A quick aside here, this change management approach differs from the top-down, hierarchically-driven model because, while the executive is directing the 'what', the teams are deciding the 'how'.This makes all the difference in acceptance of change.

Once a particular initiative gains approval, your teams will (or certainly should) plan a pilot implementation, to test the solution and resolve issues before final roll-out. Your pilot management plan should include:

  • Project timeline, scope and deliverables
  • Communication/orientation and training for pilot participants
  • Post-pilot evaluation

One of the key things to remember here is that pilot tests are expected to find problems. Your teams take the lessons learned from pilot testing and develop a roll-out plan for wider implementation.

Step 6: Rinse and repeat. Each subsequent change initiative will follow the change management approach and be supported by the same change management structure. Build on success, learn from failure, make necessary changes to the change management approach itself based on what you have learned, and launch the next one.

By the way, it's a good idea to make the first one a 'quick hit' so the process gets established and the teams can celebrate a success. Low-hanging fruit tastes just as sweet.



Drop me a line to discuss bringing this change management approach to your organization. You can reach me at 613 302-3924 or Scott@public-sector-performance.com.


REMINDER: Executive Training Courses starting in January 2013. Call or e-mail or complete the form below for more information.

I'm interested, tell me more . . .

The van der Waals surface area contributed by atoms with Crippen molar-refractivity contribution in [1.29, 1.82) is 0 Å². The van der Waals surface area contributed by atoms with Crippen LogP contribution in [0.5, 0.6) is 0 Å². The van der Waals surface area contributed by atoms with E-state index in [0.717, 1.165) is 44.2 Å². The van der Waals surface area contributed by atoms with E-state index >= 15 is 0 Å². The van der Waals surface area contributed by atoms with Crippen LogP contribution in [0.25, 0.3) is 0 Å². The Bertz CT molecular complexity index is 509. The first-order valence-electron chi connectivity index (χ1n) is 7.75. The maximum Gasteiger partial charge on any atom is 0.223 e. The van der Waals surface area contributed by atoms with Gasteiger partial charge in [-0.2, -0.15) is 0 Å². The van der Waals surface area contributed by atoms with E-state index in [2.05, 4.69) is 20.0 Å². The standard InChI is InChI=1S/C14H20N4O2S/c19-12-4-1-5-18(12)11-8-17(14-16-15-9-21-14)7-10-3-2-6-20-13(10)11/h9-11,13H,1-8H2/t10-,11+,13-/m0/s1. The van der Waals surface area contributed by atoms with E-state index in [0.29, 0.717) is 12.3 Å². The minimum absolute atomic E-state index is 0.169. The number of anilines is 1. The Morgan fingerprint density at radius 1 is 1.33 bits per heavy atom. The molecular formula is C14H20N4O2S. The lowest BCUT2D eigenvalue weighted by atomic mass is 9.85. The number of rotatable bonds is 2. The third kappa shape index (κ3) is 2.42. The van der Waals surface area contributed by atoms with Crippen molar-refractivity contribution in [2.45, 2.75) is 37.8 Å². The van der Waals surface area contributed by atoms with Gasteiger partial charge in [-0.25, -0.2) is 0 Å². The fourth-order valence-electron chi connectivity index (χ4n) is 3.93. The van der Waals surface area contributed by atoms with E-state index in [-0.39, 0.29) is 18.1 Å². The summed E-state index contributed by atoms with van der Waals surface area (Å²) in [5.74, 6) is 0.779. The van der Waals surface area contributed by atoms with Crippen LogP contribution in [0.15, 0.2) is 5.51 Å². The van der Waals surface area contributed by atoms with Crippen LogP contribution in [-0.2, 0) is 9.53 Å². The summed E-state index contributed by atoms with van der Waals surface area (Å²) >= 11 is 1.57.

Business Process Reengineering
Data and Information Management
Governance and Accountability
Integrated Management
Knowledge Management
Planning and Performance Measurement
Risk Management
Strategic Planning/Strategic Management

Yes (please provide contact info below)
No (thanks for voting, we won't contact you)

Question or comment about this article?

If you would like to ask a question or make a comment, here's the spot.

[ ? ]

Upload 1-4 Pictures or Graphics (optional)[ ? ]

 

Click here to upload more images (optional)

Author Information (optional)

To receive credit as the author, enter your information below.

(first or full name)

(e.g., City, State, Country)

Submit Your Contribution

 submission guidelines.


(You can preview and edit on the next page)


Return to Home page from Change Management Approach

Managers at all levels are struggling with MRRS and reporting to Central Agencies. PRS practical methodology and technology can help.

PracticalPRS is our Cloud-based data collection, analysis and reporting tool. Click on the Dashboard below to see a video demo.

Or contact PRS to arrange a live interactive demo at your site.


Subscribe to receive our free guide to Performance Measurement for the Public Sector.

Enter Your E-mail Address
Enter Your First Name (optional)
Then

Don't worry — your e-mail address is totally secure.
I promise to use it only to send you Public Sector Performance Journal.